This is the first part of the Machine Learning series. For your convenience you can find other parts using the links below (or by guessing the address):

Part 1 — Linear regression in MXNet

Part 2 — Linear regression in SQL

Part 3 — Linear regression in SQL revisited

Part 4 — Linear regression in T-SQL

Part 5 — Linear regression

Part 6 — Matrix multiplication in SQL

Part 7 — Forward propagation in neural net in SQL

In this series I assume you do know basics of machine learning. I will provide some source code for different use cases but no extensive explanation. Let’s go.

Today we will take a look at linear regression in MXNet. We will predict sepal length in well know iris dataset.

I assume you have the dataset uploaded to s3. Let’s go with loading the dataset:

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from mxnet import nd, autograd import pandas as pd import matplotlib.pyplot as plt from sklearn.model_selection import train_test_split local_file="/tmp/Iris.csv" df = pd.read_csv("/blabla/" + local_file, delimiter=',', header = 0) print df.shape |

We can see some records with `print df.head(3)`

or check different iris categories with `df.iris.unique()`

.

We have one target variable and four features. Let’s create two adttional:

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df['i_setosa'] = 0 df.loc[(df['iris']=='setosa'), 'i_setosa']= 1 df['i_versicolor'] = 0 df.loc[(df['iris']=='versicolor'), 'i_versicolor']= 1 |

Two features similar to one hot encoding of categorical feature.

Time to prepare training and test datasets with: `df_train, df_test = train_test_split( df, test_size=0.3, random_state=1)`

Let’s get down to training. We start with defining the training variables and the target one:

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independent_var = ['sepal_width','petal_length','petal_width','i_setosa','i_versicolor'] y_train = nd.array(df_train['sepal_length']) X_train = nd.array(df_train[independent_var]) y_test = nd.array(df_test['sepal_length']) X_test = nd.array(df_test[independent_var]) |

Let’s prepare class representing data instance:

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class data: def __init__(self,X,y): self.X = nd.array(X) self.y = nd.array(y) cols = X.shape[1] self.initialize_parameter(cols) def initialize_parameter(self,cols): self.w = nd.random.normal(shape = [cols, 1]) self.b = nd.random.normal(shape = 1) self.params = [self.w, self.b] for x in self.params: x.attach_grad() |

We initialize parameters and attach gradient calculation. This is a very nice feature, we don’t need to take care of derivatives, everything is taken care for us.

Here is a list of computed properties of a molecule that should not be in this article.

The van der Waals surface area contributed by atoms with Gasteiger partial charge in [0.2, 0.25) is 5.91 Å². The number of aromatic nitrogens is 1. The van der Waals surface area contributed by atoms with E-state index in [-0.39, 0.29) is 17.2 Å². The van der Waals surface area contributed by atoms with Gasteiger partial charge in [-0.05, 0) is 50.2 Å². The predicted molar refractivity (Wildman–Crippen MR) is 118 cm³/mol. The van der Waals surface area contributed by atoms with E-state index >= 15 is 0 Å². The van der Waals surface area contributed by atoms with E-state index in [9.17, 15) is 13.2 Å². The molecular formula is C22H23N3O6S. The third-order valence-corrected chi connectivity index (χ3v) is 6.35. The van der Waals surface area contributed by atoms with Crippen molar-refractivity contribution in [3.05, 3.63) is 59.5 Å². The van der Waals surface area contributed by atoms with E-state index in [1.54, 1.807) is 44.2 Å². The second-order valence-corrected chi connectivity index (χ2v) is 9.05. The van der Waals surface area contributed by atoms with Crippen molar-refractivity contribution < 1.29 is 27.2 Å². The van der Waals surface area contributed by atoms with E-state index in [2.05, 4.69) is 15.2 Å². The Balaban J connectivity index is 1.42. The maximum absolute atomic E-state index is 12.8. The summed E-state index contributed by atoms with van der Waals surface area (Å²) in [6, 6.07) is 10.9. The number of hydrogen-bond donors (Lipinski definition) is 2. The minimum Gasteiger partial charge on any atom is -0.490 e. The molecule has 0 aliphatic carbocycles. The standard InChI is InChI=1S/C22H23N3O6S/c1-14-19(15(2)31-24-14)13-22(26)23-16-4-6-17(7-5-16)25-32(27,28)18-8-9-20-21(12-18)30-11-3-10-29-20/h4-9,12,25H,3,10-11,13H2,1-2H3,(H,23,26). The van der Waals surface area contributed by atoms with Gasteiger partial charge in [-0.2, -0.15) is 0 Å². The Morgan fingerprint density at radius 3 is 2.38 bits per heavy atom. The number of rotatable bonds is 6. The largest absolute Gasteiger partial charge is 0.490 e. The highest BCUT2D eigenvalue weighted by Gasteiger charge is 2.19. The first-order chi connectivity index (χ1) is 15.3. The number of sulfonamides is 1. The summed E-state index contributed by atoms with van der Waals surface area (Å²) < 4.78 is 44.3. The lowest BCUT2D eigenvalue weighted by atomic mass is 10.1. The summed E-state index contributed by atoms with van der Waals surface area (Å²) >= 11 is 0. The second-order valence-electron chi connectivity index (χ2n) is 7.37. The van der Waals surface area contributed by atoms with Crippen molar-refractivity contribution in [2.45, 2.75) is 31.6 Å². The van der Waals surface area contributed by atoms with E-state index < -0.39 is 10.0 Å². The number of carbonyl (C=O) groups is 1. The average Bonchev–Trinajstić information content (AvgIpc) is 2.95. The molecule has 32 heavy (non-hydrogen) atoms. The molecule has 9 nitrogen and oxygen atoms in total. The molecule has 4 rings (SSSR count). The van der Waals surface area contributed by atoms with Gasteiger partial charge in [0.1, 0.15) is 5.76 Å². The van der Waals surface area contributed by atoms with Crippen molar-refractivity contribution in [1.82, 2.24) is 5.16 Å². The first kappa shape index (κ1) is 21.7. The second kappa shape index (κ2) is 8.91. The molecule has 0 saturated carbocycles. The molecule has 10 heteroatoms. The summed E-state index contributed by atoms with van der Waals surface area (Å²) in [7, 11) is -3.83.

Let’s now carry on with a single step for gradient:

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class optimizer: def __init__(self): pass def GD(self,data_instance,lr): for x in data_instance.params: x[:] = x - x.grad * lr |

We just subtract gradient multiplied by learning rate. Also, we use `x[:]`

instead of `x`

to avoid reinitializing the gradient. If we go with the latter, we will see the following error:

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Check failed: !AGInfo::IsNone(*i) Cannot differentiate node because it is not in a computational graph. You need to set is_recording to true or use autograd.record() to save computational graphs for backward. If you want to differentiate the same graph twice, you need to pass retain_graph=True to backward. |

Now, let’s train our model:

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def main(): # Modeling parameters learning_rate = 1e-2 num_iters = 100 data_instance = data(X_train,y_train) opt = optimizer() gd = optimizer.GD loss_sequence = [] for iteration in range(num_iters): with autograd.record(): loss = nd.mean((nd.dot(X_train, data_instance.w) + data_instance.b - y_train)**2) loss.backward() gd(opt, data_instance, learning_rate) print ("iteration %s, Mean loss: %s" % (iteration,loss)) loss_sequence.append(loss.asscalar()) plt.figure(num=None,figsize=(8, 6)) plt.plot(loss_sequence) plt.xlabel('iteration',fontsize=14) plt.ylabel('Mean loss',fontsize=14) |

We should get the following:

Note that our `loss`

uses `sum`

. However, due to overflow problems we would get the following:

Finally, let’s check the performance of trained model:

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MSE = nd.mean(((nd.dot(X_test, data_instance.w) + data_instance.b) - y_test)**2) print ("Mean Squared Error on Test Set: %s" % (MSE)) |

Done.

# Summary

We can see that linear regression is pretty concise and easy. However, this uses Python and Spark which me might want to avoid. In next parts we will take a look at different solutions.